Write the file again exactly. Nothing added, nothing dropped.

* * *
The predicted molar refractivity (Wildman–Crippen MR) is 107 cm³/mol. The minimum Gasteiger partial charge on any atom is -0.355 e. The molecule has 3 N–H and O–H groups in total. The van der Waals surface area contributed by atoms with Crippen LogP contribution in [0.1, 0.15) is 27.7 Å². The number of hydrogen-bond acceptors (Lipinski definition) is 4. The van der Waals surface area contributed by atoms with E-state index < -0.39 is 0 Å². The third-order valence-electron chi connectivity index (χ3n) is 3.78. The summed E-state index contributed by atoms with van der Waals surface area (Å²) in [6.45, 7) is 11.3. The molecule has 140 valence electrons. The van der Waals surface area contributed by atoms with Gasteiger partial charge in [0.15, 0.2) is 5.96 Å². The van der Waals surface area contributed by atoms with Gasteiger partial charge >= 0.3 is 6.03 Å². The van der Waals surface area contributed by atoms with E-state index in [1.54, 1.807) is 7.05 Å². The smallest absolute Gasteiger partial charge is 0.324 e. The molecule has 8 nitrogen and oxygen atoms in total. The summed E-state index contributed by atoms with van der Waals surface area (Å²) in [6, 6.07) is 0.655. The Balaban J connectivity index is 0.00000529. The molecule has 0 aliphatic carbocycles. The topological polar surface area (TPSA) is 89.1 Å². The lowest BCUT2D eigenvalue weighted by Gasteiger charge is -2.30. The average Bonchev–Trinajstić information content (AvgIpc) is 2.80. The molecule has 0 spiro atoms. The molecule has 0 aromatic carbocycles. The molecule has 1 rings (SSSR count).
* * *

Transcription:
The predicted molar refractivity (Wildman–Crippen MR) is 107 cm³/mol. The minimum Gasteiger partial charge on any atom is -0.355 e. The molecule has 3 N–H and O–H groups in total. The van der Waals surface area contributed by atoms with Crippen LogP contribution in [0.1, 0.15) is 27.7 Å². The number of hydrogen-bond acceptors (Lipinski definition) is 4. The van der Waals surface area contributed by atoms with E-state index < -0.39 is 0 Å². The third-order valence-electron chi connectivity index (χ3n) is 3.78. The summed E-state index contributed by atoms with van der Waals surface area (Å²) in [6.45, 7) is 11.3. The molecule has 140 valence electrons. The van der Waals surface area contributed by atoms with Gasteiger partial charge in [0.15, 0.2) is 5.96 Å². The van der Waals surface area contributed by atoms with Gasteiger partial charge >= 0.3 is 6.03 Å². The van der Waals surface area contributed by atoms with E-state index in [1.54, 1.807) is 7.05 Å². The smallest absolute Gasteiger partial charge is 0.324 e. The molecule has 8 nitrogen and oxygen atoms in total. The summed E-state index contributed by atoms with van der Waals surface area (Å²) in [6, 6.07) is 0.655. The Balaban J connectivity index is 0.00000529. The molecule has 0 aliphatic carbocycles. The topological polar surface area (TPSA) is 89.1 Å². The lowest BCUT2D eigenvalue weighted by Gasteiger charge is -2.30. The average Bonchev–Trinajstić information content (AvgIpc) is 2.80. The molecule has 0 spiro atoms. The molecule has 0 aromatic carbocycles. The molecule has 1 rings (SSSR count).